Beijing (China) – China’s national medical insurance fund ran a small surplus last year, a healthcare authority said on Saturday, a rare disclosure following public concern that the fund was losing money due to massive COVID-19 tests.
The fund received 2.88 trillion yuan ($441 billion) in income in 2021 while spending 2.4 trillion yuan, the National Healthcare Security Administration said in a statement on its website.
The financial balance of the fund for national healthcare insurance, which provides basic coverage for most of China’s 1.4 billion people, is not usually disclosed.
China’s nationwide COVID tests this year have triggered discussions online about the state of the fund, with some social media users fearing the tests were draining the fund and threatening coverage for people’s medical needs.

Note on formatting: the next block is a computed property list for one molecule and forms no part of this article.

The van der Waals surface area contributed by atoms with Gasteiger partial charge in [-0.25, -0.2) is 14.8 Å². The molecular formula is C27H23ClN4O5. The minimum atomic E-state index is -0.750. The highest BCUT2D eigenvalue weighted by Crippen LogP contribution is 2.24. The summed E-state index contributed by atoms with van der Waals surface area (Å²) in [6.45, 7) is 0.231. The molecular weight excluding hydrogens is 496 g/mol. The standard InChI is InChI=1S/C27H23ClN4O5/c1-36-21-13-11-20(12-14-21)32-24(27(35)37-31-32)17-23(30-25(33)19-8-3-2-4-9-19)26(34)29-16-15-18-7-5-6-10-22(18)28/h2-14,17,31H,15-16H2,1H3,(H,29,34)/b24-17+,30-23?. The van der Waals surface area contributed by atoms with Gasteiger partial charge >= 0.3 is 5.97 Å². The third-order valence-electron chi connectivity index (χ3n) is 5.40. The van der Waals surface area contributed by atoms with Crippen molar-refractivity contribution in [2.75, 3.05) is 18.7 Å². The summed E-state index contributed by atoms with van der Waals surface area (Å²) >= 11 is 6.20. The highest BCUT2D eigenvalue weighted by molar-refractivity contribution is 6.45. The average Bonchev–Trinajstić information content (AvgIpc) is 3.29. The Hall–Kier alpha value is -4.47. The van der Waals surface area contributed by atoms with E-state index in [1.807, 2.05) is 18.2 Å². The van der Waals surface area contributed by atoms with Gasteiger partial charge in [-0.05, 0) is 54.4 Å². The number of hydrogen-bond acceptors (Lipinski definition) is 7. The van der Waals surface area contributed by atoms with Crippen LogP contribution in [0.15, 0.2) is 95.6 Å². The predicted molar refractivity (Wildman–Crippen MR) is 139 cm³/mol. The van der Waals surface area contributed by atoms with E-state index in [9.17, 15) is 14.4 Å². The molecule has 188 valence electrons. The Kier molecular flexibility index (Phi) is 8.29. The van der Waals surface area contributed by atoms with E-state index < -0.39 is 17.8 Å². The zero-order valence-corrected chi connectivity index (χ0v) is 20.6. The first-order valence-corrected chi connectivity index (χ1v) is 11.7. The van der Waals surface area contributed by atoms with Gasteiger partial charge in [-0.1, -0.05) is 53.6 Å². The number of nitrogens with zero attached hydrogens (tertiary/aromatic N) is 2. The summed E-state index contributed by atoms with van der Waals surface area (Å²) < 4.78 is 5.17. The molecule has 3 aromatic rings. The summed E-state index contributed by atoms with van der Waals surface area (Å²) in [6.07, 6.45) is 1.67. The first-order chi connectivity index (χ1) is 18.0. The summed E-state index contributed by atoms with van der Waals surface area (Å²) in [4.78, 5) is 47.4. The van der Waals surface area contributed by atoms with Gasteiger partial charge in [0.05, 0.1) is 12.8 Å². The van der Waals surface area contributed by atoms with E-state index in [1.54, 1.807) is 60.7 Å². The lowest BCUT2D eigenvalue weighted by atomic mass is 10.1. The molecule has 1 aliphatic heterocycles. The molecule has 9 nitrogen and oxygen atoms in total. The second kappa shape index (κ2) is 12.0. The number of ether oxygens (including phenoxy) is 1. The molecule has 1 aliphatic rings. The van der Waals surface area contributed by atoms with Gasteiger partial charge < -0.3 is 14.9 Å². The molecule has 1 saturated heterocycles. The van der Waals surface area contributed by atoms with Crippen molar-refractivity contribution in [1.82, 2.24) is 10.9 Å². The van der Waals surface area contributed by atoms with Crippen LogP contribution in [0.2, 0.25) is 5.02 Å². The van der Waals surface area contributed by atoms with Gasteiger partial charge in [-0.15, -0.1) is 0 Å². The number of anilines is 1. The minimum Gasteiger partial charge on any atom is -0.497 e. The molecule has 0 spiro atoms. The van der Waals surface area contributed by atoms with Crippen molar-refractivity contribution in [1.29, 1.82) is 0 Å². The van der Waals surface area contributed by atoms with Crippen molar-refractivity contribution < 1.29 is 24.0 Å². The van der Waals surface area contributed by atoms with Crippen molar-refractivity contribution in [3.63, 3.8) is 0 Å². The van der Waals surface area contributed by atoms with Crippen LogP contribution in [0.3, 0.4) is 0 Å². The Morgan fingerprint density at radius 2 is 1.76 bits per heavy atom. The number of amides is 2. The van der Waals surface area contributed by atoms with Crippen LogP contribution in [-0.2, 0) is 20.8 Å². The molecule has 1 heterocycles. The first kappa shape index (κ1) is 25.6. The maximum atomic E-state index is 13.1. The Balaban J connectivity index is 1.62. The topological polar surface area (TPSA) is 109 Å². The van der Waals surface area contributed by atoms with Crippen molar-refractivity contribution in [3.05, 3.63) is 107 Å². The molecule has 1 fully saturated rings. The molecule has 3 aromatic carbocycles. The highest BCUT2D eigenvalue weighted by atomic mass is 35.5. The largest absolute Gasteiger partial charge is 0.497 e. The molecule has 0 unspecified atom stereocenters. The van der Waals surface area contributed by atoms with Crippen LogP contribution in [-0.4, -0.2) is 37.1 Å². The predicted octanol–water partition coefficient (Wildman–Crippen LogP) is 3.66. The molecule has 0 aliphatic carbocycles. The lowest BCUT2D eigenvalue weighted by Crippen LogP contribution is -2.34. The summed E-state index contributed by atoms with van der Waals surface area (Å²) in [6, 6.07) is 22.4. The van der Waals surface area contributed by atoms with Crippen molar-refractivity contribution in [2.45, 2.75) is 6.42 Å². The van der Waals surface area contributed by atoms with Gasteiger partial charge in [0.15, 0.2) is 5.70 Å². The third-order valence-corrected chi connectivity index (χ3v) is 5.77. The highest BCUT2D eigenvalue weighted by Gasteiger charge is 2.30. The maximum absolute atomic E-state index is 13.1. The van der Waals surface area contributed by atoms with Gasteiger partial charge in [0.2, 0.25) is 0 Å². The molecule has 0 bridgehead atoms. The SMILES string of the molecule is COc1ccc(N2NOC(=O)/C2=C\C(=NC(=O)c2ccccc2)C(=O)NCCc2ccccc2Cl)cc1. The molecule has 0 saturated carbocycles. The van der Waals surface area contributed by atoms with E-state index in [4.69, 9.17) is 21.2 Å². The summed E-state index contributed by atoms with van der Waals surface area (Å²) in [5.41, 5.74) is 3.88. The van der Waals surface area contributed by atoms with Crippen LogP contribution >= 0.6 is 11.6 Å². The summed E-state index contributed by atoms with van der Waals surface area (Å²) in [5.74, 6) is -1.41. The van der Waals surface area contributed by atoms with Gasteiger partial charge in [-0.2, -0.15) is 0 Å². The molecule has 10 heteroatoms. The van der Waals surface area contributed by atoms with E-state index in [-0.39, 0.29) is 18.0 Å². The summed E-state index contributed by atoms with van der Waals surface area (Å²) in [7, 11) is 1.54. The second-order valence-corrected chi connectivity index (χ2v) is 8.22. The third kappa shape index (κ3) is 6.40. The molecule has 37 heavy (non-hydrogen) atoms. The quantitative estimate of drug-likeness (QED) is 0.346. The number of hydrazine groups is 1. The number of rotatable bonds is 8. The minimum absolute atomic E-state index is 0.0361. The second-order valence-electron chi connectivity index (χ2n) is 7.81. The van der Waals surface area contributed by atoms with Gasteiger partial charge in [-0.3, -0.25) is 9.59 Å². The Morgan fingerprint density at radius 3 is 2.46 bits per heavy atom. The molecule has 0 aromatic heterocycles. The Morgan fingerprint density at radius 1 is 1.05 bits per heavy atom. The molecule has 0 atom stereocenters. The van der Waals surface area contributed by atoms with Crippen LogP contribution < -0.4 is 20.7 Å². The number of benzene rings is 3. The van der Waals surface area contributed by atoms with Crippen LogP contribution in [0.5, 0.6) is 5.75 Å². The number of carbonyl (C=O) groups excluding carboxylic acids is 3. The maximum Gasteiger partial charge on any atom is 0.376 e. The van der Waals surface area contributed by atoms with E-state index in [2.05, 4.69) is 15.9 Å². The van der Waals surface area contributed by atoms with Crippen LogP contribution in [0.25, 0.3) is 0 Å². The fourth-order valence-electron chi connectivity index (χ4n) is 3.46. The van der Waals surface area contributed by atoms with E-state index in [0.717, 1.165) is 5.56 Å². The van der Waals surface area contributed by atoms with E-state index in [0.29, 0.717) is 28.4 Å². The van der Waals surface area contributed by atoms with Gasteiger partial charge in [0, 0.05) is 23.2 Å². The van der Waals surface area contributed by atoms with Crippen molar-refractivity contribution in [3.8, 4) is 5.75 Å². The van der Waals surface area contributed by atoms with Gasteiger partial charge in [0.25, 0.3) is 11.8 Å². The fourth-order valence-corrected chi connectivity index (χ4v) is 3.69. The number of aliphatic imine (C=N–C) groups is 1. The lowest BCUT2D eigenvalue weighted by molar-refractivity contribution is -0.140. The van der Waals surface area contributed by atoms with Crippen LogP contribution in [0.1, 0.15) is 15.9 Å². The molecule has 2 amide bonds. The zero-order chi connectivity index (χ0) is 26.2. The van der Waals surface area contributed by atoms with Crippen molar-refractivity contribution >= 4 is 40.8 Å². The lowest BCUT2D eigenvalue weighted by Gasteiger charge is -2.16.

Healthcare affordability is a sensitive issue in China. Costs are often high, with hospitals setting elevated prices for some drugs, and medical supplies and doctors known to over-prescribe. The government has started to reform price mechanisms for some medical and hospital services to curb excessive profits.
“Overall, the fund breaks even, with a small balance. The scale of revenue and expenditure is in line with the level of economic development,” the authority said.
The statement was responding to questions from some netizens on whether certain drugs were removed from the reimbursement drug list by some local governments because there was not enough money in the medical insurance fund, the statement said.
“The answer is an absolute no,” it said.
China’s national medical insurance programme, pending annual reshuffles, offers full reimbursement for some drugs on the list and partial reimbursement for others.